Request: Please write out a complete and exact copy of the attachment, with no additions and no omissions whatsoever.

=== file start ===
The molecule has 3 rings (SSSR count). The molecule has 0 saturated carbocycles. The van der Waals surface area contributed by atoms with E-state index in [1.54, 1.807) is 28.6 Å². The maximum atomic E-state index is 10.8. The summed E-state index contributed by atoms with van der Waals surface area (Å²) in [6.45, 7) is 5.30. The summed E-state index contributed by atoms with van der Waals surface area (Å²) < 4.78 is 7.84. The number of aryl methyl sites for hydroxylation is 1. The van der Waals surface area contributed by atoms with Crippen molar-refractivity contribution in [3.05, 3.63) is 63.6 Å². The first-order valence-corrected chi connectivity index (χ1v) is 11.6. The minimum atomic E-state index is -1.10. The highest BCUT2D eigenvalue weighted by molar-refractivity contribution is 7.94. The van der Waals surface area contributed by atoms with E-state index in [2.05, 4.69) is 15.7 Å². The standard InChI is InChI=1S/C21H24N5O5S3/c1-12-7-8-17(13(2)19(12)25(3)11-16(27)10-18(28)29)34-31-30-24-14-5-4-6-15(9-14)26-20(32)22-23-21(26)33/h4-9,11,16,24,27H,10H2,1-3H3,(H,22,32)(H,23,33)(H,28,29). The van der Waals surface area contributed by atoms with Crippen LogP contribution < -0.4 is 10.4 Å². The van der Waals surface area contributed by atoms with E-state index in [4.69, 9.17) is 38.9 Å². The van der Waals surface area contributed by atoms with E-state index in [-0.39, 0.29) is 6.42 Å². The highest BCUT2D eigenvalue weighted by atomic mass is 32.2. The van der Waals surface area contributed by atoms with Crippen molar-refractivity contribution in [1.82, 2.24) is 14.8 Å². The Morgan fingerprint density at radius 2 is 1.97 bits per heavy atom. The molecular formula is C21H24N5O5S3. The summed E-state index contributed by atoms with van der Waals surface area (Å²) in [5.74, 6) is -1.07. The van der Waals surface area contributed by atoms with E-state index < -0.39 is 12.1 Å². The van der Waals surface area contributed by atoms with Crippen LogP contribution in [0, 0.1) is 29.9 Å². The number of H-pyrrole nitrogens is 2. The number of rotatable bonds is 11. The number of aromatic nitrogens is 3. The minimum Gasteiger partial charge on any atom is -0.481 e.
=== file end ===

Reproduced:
The molecule has 3 rings (SSSR count). The molecule has 0 saturated carbocycles. The van der Waals surface area contributed by atoms with E-state index in [1.54, 1.807) is 28.6 Å². The maximum atomic E-state index is 10.8. The summed E-state index contributed by atoms with van der Waals surface area (Å²) in [6.45, 7) is 5.30. The summed E-state index contributed by atoms with van der Waals surface area (Å²) < 4.78 is 7.84. The number of aryl methyl sites for hydroxylation is 1. The van der Waals surface area contributed by atoms with Crippen molar-refractivity contribution in [3.05, 3.63) is 63.6 Å². The first-order valence-corrected chi connectivity index (χ1v) is 11.6. The minimum atomic E-state index is -1.10. The highest BCUT2D eigenvalue weighted by molar-refractivity contribution is 7.94. The van der Waals surface area contributed by atoms with E-state index in [2.05, 4.69) is 15.7 Å². The standard InChI is InChI=1S/C21H24N5O5S3/c1-12-7-8-17(13(2)19(12)25(3)11-16(27)10-18(28)29)34-31-30-24-14-5-4-6-15(9-14)26-20(32)22-23-21(26)33/h4-9,11,16,24,27H,10H2,1-3H3,(H,22,32)(H,23,33)(H,28,29). The van der Waals surface area contributed by atoms with Crippen LogP contribution < -0.4 is 10.4 Å². The van der Waals surface area contributed by atoms with E-state index in [4.69, 9.17) is 38.9 Å². The van der Waals surface area contributed by atoms with E-state index in [-0.39, 0.29) is 6.42 Å². The highest BCUT2D eigenvalue weighted by atomic mass is 32.2. The van der Waals surface area contributed by atoms with Crippen molar-refractivity contribution in [1.82, 2.24) is 14.8 Å². The Morgan fingerprint density at radius 2 is 1.97 bits per heavy atom. The molecular formula is C21H24N5O5S3. The summed E-state index contributed by atoms with van der Waals surface area (Å²) in [5.74, 6) is -1.07. The van der Waals surface area contributed by atoms with E-state index < -0.39 is 12.1 Å². The van der Waals surface area contributed by atoms with Crippen LogP contribution in [0, 0.1) is 29.9 Å². The number of H-pyrrole nitrogens is 2. The number of rotatable bonds is 11. The number of aromatic nitrogens is 3. The minimum Gasteiger partial charge on any atom is -0.481 e.